Gulf War veterans and Iraqi nerve agents at Khamisiyah: postwar hospitalization data revisited.
Chemical warfare agents were demolished by US soldiers at Khamisiyah, Iraq, in March 1991. The authors investigated postwar morbidity for Gulf War veterans, contrasting those who may have been exposed to low gaseous levels of nerve agents and those unlikely to have been exposed. Cox regression modeling was performed for hospitalizations from all causes and hospitalizations from diagnoses within 15 categories during the period March 10, 1991, through December 31, 2000, for the duration of active-duty status. After adjustment for all variables in the model, only two of 37 models suggested that personnel possibly exposed to subclinical doses of nerve agents might be at increased risk for hospitalization from circulatory diseases, specifically cardiac dysrhythmias. Of the 724 hospitalizations for cardiac dysrhythmias, 203 were in the potentially exposed group, slightly higher than expected (risk ratio = 1.23, 95% confidence interval: 1.04, 1.44). The increase was small in comparison with potential observational variability, but the findings are provocative and warrant further evaluation. Veterans possibly exposed to nerve agents released by the Khamisiyah demolition were not found to be at increased risk for hospitalizations from any other chronic diseases nearly 10 years after the Gulf War.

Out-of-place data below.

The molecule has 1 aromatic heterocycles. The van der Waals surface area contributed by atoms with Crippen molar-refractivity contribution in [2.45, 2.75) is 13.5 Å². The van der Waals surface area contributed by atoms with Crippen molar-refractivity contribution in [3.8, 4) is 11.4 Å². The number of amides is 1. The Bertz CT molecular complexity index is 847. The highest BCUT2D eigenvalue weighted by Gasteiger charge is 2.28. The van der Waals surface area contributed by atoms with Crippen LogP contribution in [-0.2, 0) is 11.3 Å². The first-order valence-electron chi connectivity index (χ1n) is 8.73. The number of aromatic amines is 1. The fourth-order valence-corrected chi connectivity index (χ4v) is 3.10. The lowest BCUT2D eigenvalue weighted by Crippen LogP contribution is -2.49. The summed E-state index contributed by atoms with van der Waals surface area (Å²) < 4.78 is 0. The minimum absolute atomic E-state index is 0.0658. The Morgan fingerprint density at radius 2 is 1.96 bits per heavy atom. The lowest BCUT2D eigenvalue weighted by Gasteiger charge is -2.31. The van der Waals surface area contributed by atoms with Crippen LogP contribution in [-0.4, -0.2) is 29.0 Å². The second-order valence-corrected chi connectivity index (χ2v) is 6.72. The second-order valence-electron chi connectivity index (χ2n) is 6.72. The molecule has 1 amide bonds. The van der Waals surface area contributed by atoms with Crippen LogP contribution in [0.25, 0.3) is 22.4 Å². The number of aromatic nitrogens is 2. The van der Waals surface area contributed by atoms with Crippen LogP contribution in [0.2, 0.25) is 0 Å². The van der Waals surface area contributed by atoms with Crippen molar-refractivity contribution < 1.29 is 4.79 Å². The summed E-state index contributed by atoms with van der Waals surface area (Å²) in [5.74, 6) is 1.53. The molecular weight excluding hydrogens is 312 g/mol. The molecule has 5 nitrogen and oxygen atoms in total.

Smith, TC; Gray, GC; Weir, JC; Heller, JM; Ryan, MAK
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